Architect Brad Wray’s vision for this Phillip Island house was a respectful design, celebrating the surrounding landscape. The co-founder and creative director of Branch Studio Architects explains, ‘The area is a fairly eclectic mix of strange styles. There are some nice ‘60s coastal fibre-cement bungalows, but the majority of houses are brick veneer… so I couldn’t have cared less about the design of the house fitting in with the surrounding houses. What I really wanted was the house to be a good example of how to meaningfully and sensitively respond to site and context, even at a larger scale.’
Working with a huge amalgamated block (over 1700 square metres), Brad set out to test the possibilities of what a residential space looks like, by designing various ‘moments’ throughout. This desire was partially driven by the client’s love of Moroccan architecture that plays with light and dark qualities. ‘I like the fact the house in moments has the qualities of a cathedral-like space, then in other moments has the openness of a public art gallery, then, just a couple of metres away, a low-compressed, residual space like a nook in a library where one can curl up and read a book’ Brad says. The integration of a varied roofline with pop-up skylights throughout helps achieve this effect.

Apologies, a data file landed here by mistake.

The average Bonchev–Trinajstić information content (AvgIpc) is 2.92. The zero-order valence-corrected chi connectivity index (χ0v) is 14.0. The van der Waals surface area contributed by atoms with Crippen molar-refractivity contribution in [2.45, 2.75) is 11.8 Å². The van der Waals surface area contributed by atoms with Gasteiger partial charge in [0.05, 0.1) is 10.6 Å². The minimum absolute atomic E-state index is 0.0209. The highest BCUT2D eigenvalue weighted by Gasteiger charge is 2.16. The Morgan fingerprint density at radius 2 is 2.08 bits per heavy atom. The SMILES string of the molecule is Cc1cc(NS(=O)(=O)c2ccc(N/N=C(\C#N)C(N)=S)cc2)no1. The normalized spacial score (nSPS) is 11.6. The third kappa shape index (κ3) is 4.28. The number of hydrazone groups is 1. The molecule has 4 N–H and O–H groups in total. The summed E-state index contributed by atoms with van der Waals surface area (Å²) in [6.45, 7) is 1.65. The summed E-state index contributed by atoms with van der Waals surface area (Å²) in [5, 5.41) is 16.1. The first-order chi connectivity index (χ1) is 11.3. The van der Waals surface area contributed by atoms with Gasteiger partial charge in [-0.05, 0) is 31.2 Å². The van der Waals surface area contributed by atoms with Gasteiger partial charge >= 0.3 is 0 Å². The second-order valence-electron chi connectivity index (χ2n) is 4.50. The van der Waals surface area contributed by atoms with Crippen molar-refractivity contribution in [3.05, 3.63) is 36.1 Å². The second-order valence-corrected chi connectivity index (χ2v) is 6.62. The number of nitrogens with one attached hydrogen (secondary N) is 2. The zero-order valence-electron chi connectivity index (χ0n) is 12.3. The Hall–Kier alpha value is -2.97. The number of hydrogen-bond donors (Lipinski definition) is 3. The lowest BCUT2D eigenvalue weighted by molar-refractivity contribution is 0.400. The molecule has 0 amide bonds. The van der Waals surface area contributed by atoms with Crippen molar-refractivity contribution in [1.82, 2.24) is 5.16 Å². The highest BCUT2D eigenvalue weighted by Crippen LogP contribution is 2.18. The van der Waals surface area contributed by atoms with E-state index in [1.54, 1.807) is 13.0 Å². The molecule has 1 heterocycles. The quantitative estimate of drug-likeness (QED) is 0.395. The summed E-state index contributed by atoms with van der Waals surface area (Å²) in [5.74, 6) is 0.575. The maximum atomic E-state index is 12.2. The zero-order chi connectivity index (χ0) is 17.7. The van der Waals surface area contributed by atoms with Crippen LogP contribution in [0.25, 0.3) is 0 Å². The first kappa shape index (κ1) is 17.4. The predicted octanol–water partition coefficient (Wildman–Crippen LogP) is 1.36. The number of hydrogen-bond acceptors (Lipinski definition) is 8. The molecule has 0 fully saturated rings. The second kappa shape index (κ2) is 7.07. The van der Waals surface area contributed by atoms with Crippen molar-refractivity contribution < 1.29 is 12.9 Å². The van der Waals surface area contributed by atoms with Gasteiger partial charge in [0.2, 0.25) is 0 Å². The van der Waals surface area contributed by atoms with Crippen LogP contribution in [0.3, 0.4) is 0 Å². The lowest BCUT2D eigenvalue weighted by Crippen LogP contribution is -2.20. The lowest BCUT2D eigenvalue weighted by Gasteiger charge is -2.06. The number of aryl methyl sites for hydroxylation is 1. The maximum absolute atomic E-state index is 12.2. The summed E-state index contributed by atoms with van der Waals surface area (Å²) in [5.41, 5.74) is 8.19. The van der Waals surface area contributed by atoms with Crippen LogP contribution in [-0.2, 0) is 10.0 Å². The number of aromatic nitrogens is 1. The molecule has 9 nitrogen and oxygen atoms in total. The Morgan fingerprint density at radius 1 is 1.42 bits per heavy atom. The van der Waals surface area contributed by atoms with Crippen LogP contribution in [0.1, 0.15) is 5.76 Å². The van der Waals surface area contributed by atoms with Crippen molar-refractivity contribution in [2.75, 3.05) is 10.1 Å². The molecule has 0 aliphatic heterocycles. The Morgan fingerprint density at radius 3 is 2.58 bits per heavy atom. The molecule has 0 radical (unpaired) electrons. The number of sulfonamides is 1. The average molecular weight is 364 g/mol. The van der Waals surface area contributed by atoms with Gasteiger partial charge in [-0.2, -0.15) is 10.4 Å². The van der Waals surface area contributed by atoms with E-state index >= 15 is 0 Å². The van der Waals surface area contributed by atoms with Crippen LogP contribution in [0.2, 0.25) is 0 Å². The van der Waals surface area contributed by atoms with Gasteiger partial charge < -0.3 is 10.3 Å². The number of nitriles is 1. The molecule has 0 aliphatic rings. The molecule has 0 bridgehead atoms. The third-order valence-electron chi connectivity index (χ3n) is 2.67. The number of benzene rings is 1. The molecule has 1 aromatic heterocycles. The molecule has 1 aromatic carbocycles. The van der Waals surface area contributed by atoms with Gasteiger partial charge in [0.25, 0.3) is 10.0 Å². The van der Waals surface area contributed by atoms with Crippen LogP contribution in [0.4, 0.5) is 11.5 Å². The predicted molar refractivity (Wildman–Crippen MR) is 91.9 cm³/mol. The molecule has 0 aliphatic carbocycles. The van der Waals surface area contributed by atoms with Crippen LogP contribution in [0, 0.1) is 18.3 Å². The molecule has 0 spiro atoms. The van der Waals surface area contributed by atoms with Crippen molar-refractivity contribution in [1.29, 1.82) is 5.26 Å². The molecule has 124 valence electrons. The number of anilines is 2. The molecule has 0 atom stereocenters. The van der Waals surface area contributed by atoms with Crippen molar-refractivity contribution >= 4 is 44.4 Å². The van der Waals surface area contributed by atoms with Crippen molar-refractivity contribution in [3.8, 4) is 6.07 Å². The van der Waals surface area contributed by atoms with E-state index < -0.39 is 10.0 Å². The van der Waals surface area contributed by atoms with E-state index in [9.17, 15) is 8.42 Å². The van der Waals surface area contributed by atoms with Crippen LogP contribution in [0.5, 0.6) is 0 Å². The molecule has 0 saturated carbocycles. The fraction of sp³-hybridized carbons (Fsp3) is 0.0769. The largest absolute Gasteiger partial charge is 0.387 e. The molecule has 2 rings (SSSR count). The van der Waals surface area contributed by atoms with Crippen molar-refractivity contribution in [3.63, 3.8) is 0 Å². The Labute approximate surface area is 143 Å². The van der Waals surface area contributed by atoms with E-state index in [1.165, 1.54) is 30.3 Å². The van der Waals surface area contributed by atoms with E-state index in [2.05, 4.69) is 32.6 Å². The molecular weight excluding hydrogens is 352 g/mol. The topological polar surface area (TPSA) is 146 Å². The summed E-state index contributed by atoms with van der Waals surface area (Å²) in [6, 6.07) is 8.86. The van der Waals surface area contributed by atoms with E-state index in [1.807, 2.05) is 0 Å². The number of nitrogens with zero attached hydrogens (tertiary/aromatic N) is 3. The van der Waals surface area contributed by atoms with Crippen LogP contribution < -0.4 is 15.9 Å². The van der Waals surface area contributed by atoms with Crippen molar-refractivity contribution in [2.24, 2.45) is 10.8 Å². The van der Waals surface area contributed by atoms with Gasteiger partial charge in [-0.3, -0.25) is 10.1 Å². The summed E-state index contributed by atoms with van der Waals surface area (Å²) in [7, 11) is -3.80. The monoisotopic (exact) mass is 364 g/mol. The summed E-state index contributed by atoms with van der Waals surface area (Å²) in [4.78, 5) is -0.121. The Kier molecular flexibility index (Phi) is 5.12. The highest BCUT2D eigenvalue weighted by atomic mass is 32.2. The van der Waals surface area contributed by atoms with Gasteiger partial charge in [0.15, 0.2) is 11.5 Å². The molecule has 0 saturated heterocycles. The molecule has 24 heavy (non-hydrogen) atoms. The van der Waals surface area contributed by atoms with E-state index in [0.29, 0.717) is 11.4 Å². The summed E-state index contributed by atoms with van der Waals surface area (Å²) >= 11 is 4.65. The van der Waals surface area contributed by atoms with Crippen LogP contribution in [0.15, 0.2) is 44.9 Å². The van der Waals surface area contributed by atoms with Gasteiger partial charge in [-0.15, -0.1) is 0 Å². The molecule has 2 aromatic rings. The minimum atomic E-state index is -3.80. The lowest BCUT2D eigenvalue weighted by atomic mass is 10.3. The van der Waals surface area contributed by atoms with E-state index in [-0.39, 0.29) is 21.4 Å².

The floorplan of the home was devised as three separate wings – one housing the main bedroom, one with the guest wing, and the other containing the main living areas. These wings open to a central courtyard, with a deck and pool facing sand dunes on the property’s north boundary.
A combination of Australian spotted gum with red and black Colorbond cladding on the exterior references black volcanic granite rocks near the home, which build up with a reddish, coarse sediment over time. ‘We were able to achieve a really nice warm silvery brown-black which still exposes a great deal of the timbers natural grain. It has a really nice organic quality,’ Brad says. ‘The house has been designed to be almost silhouetted in the landscape. It will age gracefully, and grey more and more into the landscape with time.’